vSphere management GOing to the cloud?

Last week VMware launches its new product: VMware Go. This is a product that is specifically targeted at the SMB market. A clever move by VMware to expand its market share of virtualization in the SMB segment. VMware already is the market leader in virtualization when it comes to enterprise companies. But in the SMB segment has competitors like Microsoft’s Hyper-V, Citrix XenServer or RedHats KVM.

Not only cost is a factor that stops SMB companies from entering the path of virtualization. Also the lack of resources and knowledge about virtualization is something most SMB companies don’t have.  With Go VMware  tries to simplify the proces of virtualization. It provides a management interface to VMware ESXi from the Go cloud.

Eric Sloof over at NTPRO.NL points to a YouTube video where Dave McCrory, founder and CTO of Hyper9, explains how VMware Go works.

The picture above shows the same explanation of VMware Go as Dave McCrory gives in his video. What shows is that management takes place, through a web interface,  from the workstation where the administrator is located. Everything will be managed from the VMware Go cloud. The ESXi hosts are connected to the Go cloud by installing a proxy admin desktop. This desktop will service the Go cloud a management interface for the ESXi host.

This is a rather new concept of managing servers. Normally a client-server management model is applied to this kind of infrastructure services. VMware vCenter, the current management tool for vSphere infrastructures, is an example of a this type of management model.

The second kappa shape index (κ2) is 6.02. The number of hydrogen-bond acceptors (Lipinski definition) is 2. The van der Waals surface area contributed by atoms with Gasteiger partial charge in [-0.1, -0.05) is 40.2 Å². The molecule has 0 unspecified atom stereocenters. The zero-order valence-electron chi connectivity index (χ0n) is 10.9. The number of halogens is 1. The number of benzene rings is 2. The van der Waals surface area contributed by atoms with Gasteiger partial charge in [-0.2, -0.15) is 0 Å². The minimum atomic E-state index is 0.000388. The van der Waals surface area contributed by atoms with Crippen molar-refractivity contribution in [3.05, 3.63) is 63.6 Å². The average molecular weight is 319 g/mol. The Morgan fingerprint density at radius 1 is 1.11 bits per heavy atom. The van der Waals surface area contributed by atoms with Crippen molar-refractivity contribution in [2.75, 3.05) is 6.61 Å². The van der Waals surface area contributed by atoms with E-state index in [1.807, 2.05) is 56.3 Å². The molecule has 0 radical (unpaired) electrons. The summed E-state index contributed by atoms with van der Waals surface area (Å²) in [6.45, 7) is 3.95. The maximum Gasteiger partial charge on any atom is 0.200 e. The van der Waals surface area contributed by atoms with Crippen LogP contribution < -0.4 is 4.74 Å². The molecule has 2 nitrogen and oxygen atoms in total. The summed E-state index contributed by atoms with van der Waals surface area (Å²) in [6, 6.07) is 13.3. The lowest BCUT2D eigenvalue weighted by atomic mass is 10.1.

The question is : Is this the first of step into moving vSphere management into the cloud?

This may seem like a far fetched idea, but is it? We are now living in the world of cloud computing. Lets look at the same picture as above, but introduce the vCloud concept into this equation.

Here you can see the same concept as the picture above. The proxy desktop has been replaced by an VMware Go Proxy appliance which is for managing the ESXi host in you (local) private vSphere cloud. There is a connection between the Private vSphere cloud and the vCloud(s) provided the various VMware hosting partners. All this can be managed from a central point : the VMware Go cloud.

If the name will still be the same isn’t important, call it vCenter Cloud Edition (CE), it doesn’t matter. What does matter is the fact that you now have central point of management to control your hybrid cloud. Not only can you manage your private cloud, but from the same interface you can manage you various vCloud partners (or even non-VMware) cloud services. This makes the VMware vCenter Cloud Edition a cloud broker to manage all your IaaS cloud services. Maybe even with integration to manage PaaS or SaaS solution. One cloud to rule them all 😉

Will this become reality? Only time will tell.

My personal opion: I like the idea of cloud brokers. I don’t think that one (cloud) provider / solution can serve all the cloud services needed by a company. So in my opinion cloud brokers will become the next battleground in cloud land. That’s why I like the idea of a central management cloud broker solution. That’s why I like the idea of a vSphere vCenter Cloud Edition.

What do you think?

martijn

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